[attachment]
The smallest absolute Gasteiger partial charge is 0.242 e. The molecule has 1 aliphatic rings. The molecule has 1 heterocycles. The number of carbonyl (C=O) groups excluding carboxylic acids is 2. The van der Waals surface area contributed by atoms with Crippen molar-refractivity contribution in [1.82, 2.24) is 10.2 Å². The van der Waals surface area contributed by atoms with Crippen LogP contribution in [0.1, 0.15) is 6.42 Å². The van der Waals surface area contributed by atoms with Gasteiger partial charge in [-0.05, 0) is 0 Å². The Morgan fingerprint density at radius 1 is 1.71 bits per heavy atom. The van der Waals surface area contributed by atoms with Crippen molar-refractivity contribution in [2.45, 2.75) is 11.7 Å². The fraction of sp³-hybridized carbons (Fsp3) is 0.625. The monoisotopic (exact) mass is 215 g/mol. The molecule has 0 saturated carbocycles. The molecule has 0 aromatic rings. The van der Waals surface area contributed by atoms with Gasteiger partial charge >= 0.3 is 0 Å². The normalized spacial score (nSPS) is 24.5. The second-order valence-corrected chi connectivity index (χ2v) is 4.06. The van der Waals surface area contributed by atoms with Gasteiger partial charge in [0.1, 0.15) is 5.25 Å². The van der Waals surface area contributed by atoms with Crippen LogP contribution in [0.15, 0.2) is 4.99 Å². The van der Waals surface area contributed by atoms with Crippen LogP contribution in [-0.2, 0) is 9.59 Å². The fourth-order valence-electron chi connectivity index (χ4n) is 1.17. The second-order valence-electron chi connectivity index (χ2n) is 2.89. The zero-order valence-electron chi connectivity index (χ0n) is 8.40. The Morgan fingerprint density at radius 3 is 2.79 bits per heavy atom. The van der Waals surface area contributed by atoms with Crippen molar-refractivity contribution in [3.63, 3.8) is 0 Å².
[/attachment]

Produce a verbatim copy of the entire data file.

The smallest absolute Gasteiger partial charge is 0.242 e. The molecule has 1 aliphatic rings. The molecule has 1 heterocycles. The number of carbonyl (C=O) groups excluding carboxylic acids is 2. The van der Waals surface area contributed by atoms with Crippen molar-refractivity contribution in [1.82, 2.24) is 10.2 Å². The van der Waals surface area contributed by atoms with Crippen LogP contribution in [0.1, 0.15) is 6.42 Å². The van der Waals surface area contributed by atoms with Gasteiger partial charge in [-0.05, 0) is 0 Å². The Morgan fingerprint density at radius 1 is 1.71 bits per heavy atom. The van der Waals surface area contributed by atoms with Crippen molar-refractivity contribution in [2.45, 2.75) is 11.7 Å². The fraction of sp³-hybridized carbons (Fsp3) is 0.625. The monoisotopic (exact) mass is 215 g/mol. The molecule has 0 saturated carbocycles. The molecule has 0 aromatic rings. The van der Waals surface area contributed by atoms with Gasteiger partial charge >= 0.3 is 0 Å². The normalized spacial score (nSPS) is 24.5. The second-order valence-corrected chi connectivity index (χ2v) is 4.06. The van der Waals surface area contributed by atoms with Gasteiger partial charge in [0.1, 0.15) is 5.25 Å². The van der Waals surface area contributed by atoms with Crippen LogP contribution in [0.15, 0.2) is 4.99 Å². The van der Waals surface area contributed by atoms with Crippen LogP contribution in [-0.2, 0) is 9.59 Å². The fourth-order valence-electron chi connectivity index (χ4n) is 1.17. The second-order valence-electron chi connectivity index (χ2n) is 2.89. The zero-order valence-electron chi connectivity index (χ0n) is 8.40. The Morgan fingerprint density at radius 3 is 2.79 bits per heavy atom. The van der Waals surface area contributed by atoms with Crippen molar-refractivity contribution in [3.63, 3.8) is 0 Å².